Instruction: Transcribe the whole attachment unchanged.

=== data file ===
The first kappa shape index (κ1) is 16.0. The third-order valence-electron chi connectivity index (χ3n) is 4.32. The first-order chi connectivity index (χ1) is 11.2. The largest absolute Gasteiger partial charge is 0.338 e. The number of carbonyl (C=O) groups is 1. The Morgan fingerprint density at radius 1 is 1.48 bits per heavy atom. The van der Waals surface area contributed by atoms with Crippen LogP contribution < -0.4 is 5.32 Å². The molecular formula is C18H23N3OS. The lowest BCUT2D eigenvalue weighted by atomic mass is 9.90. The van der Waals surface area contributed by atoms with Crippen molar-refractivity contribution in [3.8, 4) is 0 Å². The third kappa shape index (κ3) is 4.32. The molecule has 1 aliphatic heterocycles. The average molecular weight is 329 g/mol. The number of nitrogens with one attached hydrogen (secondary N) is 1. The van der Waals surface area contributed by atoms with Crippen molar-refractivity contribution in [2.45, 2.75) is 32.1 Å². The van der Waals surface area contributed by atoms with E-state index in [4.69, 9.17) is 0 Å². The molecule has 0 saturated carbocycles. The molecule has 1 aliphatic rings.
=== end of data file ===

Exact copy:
The first kappa shape index (κ1) is 16.0. The third-order valence-electron chi connectivity index (χ3n) is 4.32. The first-order chi connectivity index (χ1) is 11.2. The largest absolute Gasteiger partial charge is 0.338 e. The number of carbonyl (C=O) groups is 1. The Morgan fingerprint density at radius 1 is 1.48 bits per heavy atom. The van der Waals surface area contributed by atoms with Crippen LogP contribution < -0.4 is 5.32 Å². The molecular formula is C18H23N3OS. The lowest BCUT2D eigenvalue weighted by atomic mass is 9.90. The van der Waals surface area contributed by atoms with Crippen molar-refractivity contribution in [3.8, 4) is 0 Å². The third kappa shape index (κ3) is 4.32. The molecule has 1 aliphatic heterocycles. The average molecular weight is 329 g/mol. The number of nitrogens with one attached hydrogen (secondary N) is 1. The van der Waals surface area contributed by atoms with Crippen molar-refractivity contribution in [2.45, 2.75) is 32.1 Å². The van der Waals surface area contributed by atoms with E-state index in [4.69, 9.17) is 0 Å². The molecule has 0 saturated carbocycles. The molecule has 1 aliphatic rings.